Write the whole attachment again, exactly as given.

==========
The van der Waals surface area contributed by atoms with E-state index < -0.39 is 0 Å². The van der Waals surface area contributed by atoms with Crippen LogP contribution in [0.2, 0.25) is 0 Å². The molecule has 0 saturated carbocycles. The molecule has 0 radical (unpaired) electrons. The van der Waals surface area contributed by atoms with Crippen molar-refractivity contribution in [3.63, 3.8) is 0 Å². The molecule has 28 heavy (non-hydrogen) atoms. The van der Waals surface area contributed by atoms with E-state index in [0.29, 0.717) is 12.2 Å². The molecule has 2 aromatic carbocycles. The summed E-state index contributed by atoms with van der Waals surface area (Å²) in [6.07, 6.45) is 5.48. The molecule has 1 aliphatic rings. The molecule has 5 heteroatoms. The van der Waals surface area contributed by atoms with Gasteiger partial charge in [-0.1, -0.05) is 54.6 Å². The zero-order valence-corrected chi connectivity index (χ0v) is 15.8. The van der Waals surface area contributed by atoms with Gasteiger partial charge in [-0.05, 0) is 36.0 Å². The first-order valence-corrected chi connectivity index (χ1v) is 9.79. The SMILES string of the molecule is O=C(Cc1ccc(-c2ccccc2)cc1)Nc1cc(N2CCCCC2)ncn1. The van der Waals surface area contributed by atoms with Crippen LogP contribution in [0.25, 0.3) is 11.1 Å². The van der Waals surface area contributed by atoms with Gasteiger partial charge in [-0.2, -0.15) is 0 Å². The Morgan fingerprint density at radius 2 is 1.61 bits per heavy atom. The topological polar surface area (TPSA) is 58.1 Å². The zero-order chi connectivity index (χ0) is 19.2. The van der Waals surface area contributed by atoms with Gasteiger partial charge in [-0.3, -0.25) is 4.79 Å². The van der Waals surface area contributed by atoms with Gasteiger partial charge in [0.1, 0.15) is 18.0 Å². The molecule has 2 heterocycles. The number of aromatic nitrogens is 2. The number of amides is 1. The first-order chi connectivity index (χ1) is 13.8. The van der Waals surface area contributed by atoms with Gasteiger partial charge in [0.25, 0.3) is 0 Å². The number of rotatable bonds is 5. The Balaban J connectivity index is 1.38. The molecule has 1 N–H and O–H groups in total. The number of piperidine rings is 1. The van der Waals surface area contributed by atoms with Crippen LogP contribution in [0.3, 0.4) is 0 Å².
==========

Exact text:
The van der Waals surface area contributed by atoms with E-state index < -0.39 is 0 Å². The van der Waals surface area contributed by atoms with Crippen LogP contribution in [0.2, 0.25) is 0 Å². The molecule has 0 saturated carbocycles. The molecule has 0 radical (unpaired) electrons. The van der Waals surface area contributed by atoms with Crippen molar-refractivity contribution in [3.63, 3.8) is 0 Å². The molecule has 28 heavy (non-hydrogen) atoms. The van der Waals surface area contributed by atoms with E-state index in [0.29, 0.717) is 12.2 Å². The molecule has 2 aromatic carbocycles. The summed E-state index contributed by atoms with van der Waals surface area (Å²) in [6.07, 6.45) is 5.48. The molecule has 1 aliphatic rings. The molecule has 5 heteroatoms. The van der Waals surface area contributed by atoms with Gasteiger partial charge in [-0.1, -0.05) is 54.6 Å². The zero-order valence-corrected chi connectivity index (χ0v) is 15.8. The van der Waals surface area contributed by atoms with Gasteiger partial charge in [-0.05, 0) is 36.0 Å². The first-order valence-corrected chi connectivity index (χ1v) is 9.79. The SMILES string of the molecule is O=C(Cc1ccc(-c2ccccc2)cc1)Nc1cc(N2CCCCC2)ncn1. The van der Waals surface area contributed by atoms with Crippen LogP contribution in [0.25, 0.3) is 11.1 Å². The van der Waals surface area contributed by atoms with Gasteiger partial charge in [-0.2, -0.15) is 0 Å². The Morgan fingerprint density at radius 2 is 1.61 bits per heavy atom. The topological polar surface area (TPSA) is 58.1 Å². The zero-order chi connectivity index (χ0) is 19.2. The van der Waals surface area contributed by atoms with Gasteiger partial charge in [-0.3, -0.25) is 4.79 Å². The van der Waals surface area contributed by atoms with Gasteiger partial charge in [0.1, 0.15) is 18.0 Å². The molecule has 2 heterocycles. The number of aromatic nitrogens is 2. The number of amides is 1. The first-order chi connectivity index (χ1) is 13.8. The van der Waals surface area contributed by atoms with Gasteiger partial charge in [0.25, 0.3) is 0 Å². The number of rotatable bonds is 5. The Balaban J connectivity index is 1.38. The molecule has 1 N–H and O–H groups in total. The number of piperidine rings is 1. The van der Waals surface area contributed by atoms with Crippen LogP contribution in [0.3, 0.4) is 0 Å².